Last week, I participated in #SFFpit over on Twitter.  It was a fun day spent glued to Tweetdeck (with an accompanying heart attack when Tweetdeck got ZOMG HAXX0RED and was taken down briefly), seeing the ideas that other people are putting out there, and connecting with other writers.  (And notably ignoring my housework.  Sorry honey!)  For the curious, I thought I’d break down the numbers of how my experience went.

To start with, the event ran for twelve hours, from 8am to 8pm Central time (although there were some stragglers both on the posting and favoriting).  I composed my tweets in advance and scheduled them for :17 and :47 (chirp chirp!) every hour, and so tweeted 24 times in total.  There were 5 variations of my pitch, with the appropriate classifying hashtags added in different combinations to keep them from being identical and therefore blocked:

A) A mouthy chemistry major must embrace her demonic heritage to save her family (and maybe reality itself)

B) Meet Lacey: Half demon. All scientist. No bullshit tolerated. Summer vacation plans did not involve getting kidnapped.

C) Lacey can’t wait for her college chem program. Just has to sort out this getting kidnapped by faeries thing first.

D) Mom’s a witch. Dad’s a demon. Kids are clueless – until they get kidnapped. This wasn’t covered in the divorce papers.

E) Chemistry major Lacey’s last summer at home before college takes an unexpected and magical turn.

I received 18 retweets (indicators of approval from people other than agents and editors), broken down as follows:


I also received one favorite (how agents and editors expressed interest) each on A, B, and D.  So clearly punchy and specific was far more effective.  (And also demons appear to beat faeries.  Who knew?)  On both my own posts and in general, activity on posting, retweeting, and favoriting seemed heavily concentrated in the first half of the day, tapering off into the afternoon and evening.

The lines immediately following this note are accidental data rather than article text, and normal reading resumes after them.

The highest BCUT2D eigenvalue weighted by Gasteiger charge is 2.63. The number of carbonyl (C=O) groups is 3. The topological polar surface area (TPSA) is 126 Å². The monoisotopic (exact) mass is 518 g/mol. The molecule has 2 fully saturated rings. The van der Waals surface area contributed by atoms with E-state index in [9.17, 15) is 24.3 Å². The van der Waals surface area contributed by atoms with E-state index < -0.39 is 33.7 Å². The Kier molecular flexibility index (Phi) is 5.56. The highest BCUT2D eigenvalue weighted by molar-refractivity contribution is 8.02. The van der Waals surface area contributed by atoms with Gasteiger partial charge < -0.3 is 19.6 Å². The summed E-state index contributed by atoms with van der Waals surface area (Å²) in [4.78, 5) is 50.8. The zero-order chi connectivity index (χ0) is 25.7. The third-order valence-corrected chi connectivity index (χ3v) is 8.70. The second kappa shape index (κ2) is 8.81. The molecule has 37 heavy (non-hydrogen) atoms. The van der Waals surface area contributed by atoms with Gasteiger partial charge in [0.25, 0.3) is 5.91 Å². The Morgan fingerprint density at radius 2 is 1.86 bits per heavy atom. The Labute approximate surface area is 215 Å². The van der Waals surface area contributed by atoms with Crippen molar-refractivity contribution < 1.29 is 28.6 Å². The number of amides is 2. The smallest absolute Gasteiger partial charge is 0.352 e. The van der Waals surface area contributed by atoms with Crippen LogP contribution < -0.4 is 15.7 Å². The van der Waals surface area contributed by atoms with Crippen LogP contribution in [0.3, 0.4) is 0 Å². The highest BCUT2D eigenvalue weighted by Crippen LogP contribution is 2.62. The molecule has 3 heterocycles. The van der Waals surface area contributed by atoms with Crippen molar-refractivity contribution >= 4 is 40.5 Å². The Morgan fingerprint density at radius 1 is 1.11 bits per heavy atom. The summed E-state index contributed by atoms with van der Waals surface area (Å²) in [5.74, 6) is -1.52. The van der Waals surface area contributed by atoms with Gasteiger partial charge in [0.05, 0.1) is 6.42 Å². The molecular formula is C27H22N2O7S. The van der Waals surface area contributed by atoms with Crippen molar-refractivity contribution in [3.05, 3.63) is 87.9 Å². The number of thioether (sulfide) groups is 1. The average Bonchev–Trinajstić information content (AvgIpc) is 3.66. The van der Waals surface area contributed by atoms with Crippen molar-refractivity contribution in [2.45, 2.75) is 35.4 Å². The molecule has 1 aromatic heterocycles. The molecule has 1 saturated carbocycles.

For my part, I retweeted a whopping 35 pitches from others.  (I told you I was at it all day.)  There was a whole lot of following back and forth, to the tune of me picking up 21 new followers.  This doesn’t sound like a lot, but I’m pretty new to Twitter, so this constituted a 55% increase in the course of a single day.  This proves to me that something I’ve seen on G+ is viable on Twitter as well: the best way to connect with people is to participate in events and introduce yourself.  Get engagement by being engaging.  Imagine that.

Overall, I’d consider it a success.  It took quite a bit of work–I saw several people who only tossed up a couple of tweets and then griped that they weren’t getting any traction, when the chances of any individual tweet getting seen in the mess were overall pretty low.  (The most play I got off a single post was 3 retweets, and 14 of my 24 tweets had no interaction at all.)  But in return for my efforts, I connected with lots of new writers, got the attention of a couple of agents who are now at the top of my list when querying starts tomorrow, and got some very practical feedback on what works best in pitching.  I’d say that this is a valuable tool in the arsenal of any querying writer, and I’ll definitely be on the lookout for similar events in the future.  Even if I’m already signed by the next one (and have won the lottery while I’m at it), it’s a blast seeing what comes through and meeting new people.

%d bloggers like this: